I used to wish I'd been born thirty years ago, so I could experience the great mountains before all the lines were drawn on them. But I now know, in fact, there still exist many large, untouched peaks in the greater Asian ranges. We are only limited by our own perceptions and those of others.
The how of the ascent is critical to this paradigm shift. I climb alpine style to travel as lightly as I can. Instead of fixed gear or tat, whenever possible, I make V-threads and pull the cord through. That way, the next climbers won't even know that I've been there; they, too, can have a mountain without any garbage or old fixed ropes, without the human impact of long sieges.
One of the greatest aspects of our pursuit is that any route can feel unclimbed if previous ascensionists leave no sign of their passage-regardless of the style in which they chose to climb. Too often in the past, climbers have strewn trash about the mountains, causing future visitors to trip over abandoned ropes, gear and garbage.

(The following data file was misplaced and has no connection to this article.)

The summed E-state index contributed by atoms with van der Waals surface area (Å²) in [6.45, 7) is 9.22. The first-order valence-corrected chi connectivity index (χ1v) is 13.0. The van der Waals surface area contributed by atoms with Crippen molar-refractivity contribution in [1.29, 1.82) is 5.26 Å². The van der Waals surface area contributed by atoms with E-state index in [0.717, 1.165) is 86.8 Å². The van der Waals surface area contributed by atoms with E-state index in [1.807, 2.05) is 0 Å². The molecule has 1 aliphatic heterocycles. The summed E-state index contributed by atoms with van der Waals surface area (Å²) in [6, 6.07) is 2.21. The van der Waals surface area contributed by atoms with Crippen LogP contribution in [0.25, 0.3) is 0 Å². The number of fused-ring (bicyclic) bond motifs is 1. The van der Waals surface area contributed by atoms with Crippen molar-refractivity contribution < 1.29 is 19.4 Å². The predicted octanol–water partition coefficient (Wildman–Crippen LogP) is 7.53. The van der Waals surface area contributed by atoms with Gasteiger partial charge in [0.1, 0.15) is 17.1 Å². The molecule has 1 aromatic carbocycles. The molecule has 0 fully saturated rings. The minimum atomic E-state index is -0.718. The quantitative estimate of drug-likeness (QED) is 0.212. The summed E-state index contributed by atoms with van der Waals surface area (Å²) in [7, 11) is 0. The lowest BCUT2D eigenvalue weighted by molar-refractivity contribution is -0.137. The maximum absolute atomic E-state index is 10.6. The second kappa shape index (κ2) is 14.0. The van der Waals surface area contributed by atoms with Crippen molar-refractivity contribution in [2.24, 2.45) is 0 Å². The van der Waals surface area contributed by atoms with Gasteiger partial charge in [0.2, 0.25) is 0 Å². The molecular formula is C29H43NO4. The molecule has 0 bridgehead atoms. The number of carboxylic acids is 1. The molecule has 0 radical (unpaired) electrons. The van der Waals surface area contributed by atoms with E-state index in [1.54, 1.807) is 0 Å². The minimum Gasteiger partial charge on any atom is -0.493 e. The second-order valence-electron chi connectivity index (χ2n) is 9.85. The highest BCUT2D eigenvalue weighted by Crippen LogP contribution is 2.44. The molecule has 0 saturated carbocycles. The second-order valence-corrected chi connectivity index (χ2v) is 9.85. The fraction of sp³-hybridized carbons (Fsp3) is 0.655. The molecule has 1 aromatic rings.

I view with suspicion those who venture into the mountains only to spoil their grandeur: Don't our actions toward the things we profess to love say something about who we are? I've long seen truth in this line from Voytek Kurtyka: "If there is such a thing as spiritual materialism, it is displayed in the urge to possess the mountains rather than to unravel and accept their mysteries."
Climb with minimal trace, and those who follow your vision might still receive the gift of newness. A well-known story about the late Mugs Stump captures this ideal. Stump had a recurring dream that he had completed, alone, one of the finest lines in the Alaska Range. He'd left nothing behind and kept the experience to himself. One evening in a bar, some climbers arrived, energized by a well-earned first ascent. Others joined in the celebration, hearing stories about the route, the very same line Stump had soloed. In his vision, he quietly joined in, raising a toast to their success.
[This is the introduction to a series of essays of unclimbed peaks and routes published in Alpinist 49. For another collection of alluring unclimbed objectives, see The American Alpine Journal's Web feature—Ed.]